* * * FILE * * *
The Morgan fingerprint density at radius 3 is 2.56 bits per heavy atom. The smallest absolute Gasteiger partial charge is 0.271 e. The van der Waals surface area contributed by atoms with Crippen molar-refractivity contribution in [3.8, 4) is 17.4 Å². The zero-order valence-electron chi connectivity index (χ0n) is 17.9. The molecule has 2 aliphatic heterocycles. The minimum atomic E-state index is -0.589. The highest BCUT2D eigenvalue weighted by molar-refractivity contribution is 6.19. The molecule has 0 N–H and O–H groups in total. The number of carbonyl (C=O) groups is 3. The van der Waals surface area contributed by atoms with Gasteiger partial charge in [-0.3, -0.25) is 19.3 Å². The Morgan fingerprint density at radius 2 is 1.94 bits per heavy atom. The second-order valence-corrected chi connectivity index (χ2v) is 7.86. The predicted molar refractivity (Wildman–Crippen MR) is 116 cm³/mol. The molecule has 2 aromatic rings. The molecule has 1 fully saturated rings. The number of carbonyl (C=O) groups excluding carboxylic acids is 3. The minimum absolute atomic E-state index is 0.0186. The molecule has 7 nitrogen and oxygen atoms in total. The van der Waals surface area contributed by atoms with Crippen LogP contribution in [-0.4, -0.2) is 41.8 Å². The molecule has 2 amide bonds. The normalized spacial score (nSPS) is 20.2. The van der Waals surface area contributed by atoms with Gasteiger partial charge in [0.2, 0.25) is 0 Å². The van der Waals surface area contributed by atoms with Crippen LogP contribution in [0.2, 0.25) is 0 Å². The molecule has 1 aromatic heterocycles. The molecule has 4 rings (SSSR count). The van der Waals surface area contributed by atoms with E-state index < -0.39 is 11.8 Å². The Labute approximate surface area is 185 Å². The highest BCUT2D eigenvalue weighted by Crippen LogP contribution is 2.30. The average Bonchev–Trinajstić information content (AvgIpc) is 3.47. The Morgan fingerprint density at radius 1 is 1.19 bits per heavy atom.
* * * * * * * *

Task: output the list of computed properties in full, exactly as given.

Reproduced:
The Morgan fingerprint density at radius 3 is 2.56 bits per heavy atom. The smallest absolute Gasteiger partial charge is 0.271 e. The van der Waals surface area contributed by atoms with Crippen molar-refractivity contribution in [3.8, 4) is 17.4 Å². The zero-order valence-electron chi connectivity index (χ0n) is 17.9. The molecule has 2 aliphatic heterocycles. The minimum atomic E-state index is -0.589. The highest BCUT2D eigenvalue weighted by molar-refractivity contribution is 6.19. The molecule has 0 N–H and O–H groups in total. The number of carbonyl (C=O) groups is 3. The van der Waals surface area contributed by atoms with Gasteiger partial charge in [-0.3, -0.25) is 19.3 Å². The Morgan fingerprint density at radius 2 is 1.94 bits per heavy atom. The second-order valence-corrected chi connectivity index (χ2v) is 7.86. The predicted molar refractivity (Wildman–Crippen MR) is 116 cm³/mol. The molecule has 2 aromatic rings. The molecule has 1 fully saturated rings. The number of carbonyl (C=O) groups excluding carboxylic acids is 3. The minimum absolute atomic E-state index is 0.0186. The molecule has 7 nitrogen and oxygen atoms in total. The van der Waals surface area contributed by atoms with Crippen LogP contribution in [-0.4, -0.2) is 41.8 Å². The molecule has 2 amide bonds. The normalized spacial score (nSPS) is 20.2. The van der Waals surface area contributed by atoms with Gasteiger partial charge in [0.2, 0.25) is 0 Å². The van der Waals surface area contributed by atoms with Crippen LogP contribution in [0.2, 0.25) is 0 Å². The molecule has 1 aromatic heterocycles. The molecule has 4 rings (SSSR count). The van der Waals surface area contributed by atoms with E-state index < -0.39 is 11.8 Å². The Labute approximate surface area is 185 Å². The highest BCUT2D eigenvalue weighted by Crippen LogP contribution is 2.30. The average Bonchev–Trinajstić information content (AvgIpc) is 3.47. The Morgan fingerprint density at radius 1 is 1.19 bits per heavy atom.